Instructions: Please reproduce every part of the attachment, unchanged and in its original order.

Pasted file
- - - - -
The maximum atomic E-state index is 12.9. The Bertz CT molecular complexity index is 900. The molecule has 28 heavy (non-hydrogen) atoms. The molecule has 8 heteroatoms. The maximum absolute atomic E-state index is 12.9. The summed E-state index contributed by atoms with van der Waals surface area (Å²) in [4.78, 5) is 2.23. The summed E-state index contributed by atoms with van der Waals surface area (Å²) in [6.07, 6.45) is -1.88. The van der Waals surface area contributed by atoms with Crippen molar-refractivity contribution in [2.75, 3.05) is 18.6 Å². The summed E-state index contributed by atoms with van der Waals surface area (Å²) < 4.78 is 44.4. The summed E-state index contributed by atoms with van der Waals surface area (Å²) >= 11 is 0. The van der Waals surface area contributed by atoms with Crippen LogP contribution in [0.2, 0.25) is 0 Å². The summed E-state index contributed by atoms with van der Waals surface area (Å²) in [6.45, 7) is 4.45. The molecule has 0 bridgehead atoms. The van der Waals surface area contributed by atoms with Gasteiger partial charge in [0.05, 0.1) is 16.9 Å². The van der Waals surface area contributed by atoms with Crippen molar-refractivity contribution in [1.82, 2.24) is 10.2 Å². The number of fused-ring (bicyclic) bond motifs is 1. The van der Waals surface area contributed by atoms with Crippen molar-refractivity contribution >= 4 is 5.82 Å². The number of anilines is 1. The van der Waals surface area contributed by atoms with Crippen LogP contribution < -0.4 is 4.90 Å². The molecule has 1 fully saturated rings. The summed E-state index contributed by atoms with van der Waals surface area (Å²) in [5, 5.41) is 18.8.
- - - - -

The maximum atomic E-state index is 12.9. The Bertz CT molecular complexity index is 900. The molecule has 28 heavy (non-hydrogen) atoms. The molecule has 8 heteroatoms. The maximum absolute atomic E-state index is 12.9. The summed E-state index contributed by atoms with van der Waals surface area (Å²) in [4.78, 5) is 2.23. The summed E-state index contributed by atoms with van der Waals surface area (Å²) in [6.07, 6.45) is -1.88. The van der Waals surface area contributed by atoms with Crippen molar-refractivity contribution in [2.75, 3.05) is 18.6 Å². The summed E-state index contributed by atoms with van der Waals surface area (Å²) < 4.78 is 44.4. The summed E-state index contributed by atoms with van der Waals surface area (Å²) >= 11 is 0. The van der Waals surface area contributed by atoms with Crippen LogP contribution in [0.2, 0.25) is 0 Å². The summed E-state index contributed by atoms with van der Waals surface area (Å²) in [6.45, 7) is 4.45. The molecule has 0 bridgehead atoms. The van der Waals surface area contributed by atoms with Gasteiger partial charge in [0.05, 0.1) is 16.9 Å². The van der Waals surface area contributed by atoms with Crippen molar-refractivity contribution in [1.82, 2.24) is 10.2 Å². The number of fused-ring (bicyclic) bond motifs is 1. The van der Waals surface area contributed by atoms with Crippen molar-refractivity contribution >= 4 is 5.82 Å². The number of anilines is 1. The van der Waals surface area contributed by atoms with Crippen LogP contribution < -0.4 is 4.90 Å². The molecule has 1 fully saturated rings. The summed E-state index contributed by atoms with van der Waals surface area (Å²) in [5, 5.41) is 18.8.